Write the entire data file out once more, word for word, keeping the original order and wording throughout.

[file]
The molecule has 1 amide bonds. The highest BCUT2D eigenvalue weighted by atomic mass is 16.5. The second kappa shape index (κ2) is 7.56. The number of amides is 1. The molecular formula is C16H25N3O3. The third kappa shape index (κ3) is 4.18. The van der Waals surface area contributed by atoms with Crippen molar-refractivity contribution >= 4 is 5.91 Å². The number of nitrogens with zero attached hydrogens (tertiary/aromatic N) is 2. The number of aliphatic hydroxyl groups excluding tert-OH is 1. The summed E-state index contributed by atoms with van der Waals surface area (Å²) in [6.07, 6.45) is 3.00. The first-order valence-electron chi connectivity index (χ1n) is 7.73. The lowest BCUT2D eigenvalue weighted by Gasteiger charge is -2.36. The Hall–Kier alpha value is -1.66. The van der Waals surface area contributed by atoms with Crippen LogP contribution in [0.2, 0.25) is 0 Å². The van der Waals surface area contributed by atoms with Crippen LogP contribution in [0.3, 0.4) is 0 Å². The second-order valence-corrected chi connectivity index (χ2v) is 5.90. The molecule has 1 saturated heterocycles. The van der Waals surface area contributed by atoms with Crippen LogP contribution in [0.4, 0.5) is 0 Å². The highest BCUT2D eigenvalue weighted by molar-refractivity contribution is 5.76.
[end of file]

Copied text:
The molecule has 1 amide bonds. The highest BCUT2D eigenvalue weighted by atomic mass is 16.5. The second kappa shape index (κ2) is 7.56. The number of amides is 1. The molecular formula is C16H25N3O3. The third kappa shape index (κ3) is 4.18. The van der Waals surface area contributed by atoms with Crippen molar-refractivity contribution >= 4 is 5.91 Å². The number of nitrogens with zero attached hydrogens (tertiary/aromatic N) is 2. The number of aliphatic hydroxyl groups excluding tert-OH is 1. The summed E-state index contributed by atoms with van der Waals surface area (Å²) in [6.07, 6.45) is 3.00. The first-order valence-electron chi connectivity index (χ1n) is 7.73. The lowest BCUT2D eigenvalue weighted by Gasteiger charge is -2.36. The Hall–Kier alpha value is -1.66. The van der Waals surface area contributed by atoms with Crippen LogP contribution in [0.2, 0.25) is 0 Å². The van der Waals surface area contributed by atoms with Crippen LogP contribution in [0.3, 0.4) is 0 Å². The second-order valence-corrected chi connectivity index (χ2v) is 5.90. The molecule has 1 saturated heterocycles. The van der Waals surface area contributed by atoms with Crippen LogP contribution in [0.4, 0.5) is 0 Å². The highest BCUT2D eigenvalue weighted by molar-refractivity contribution is 5.76.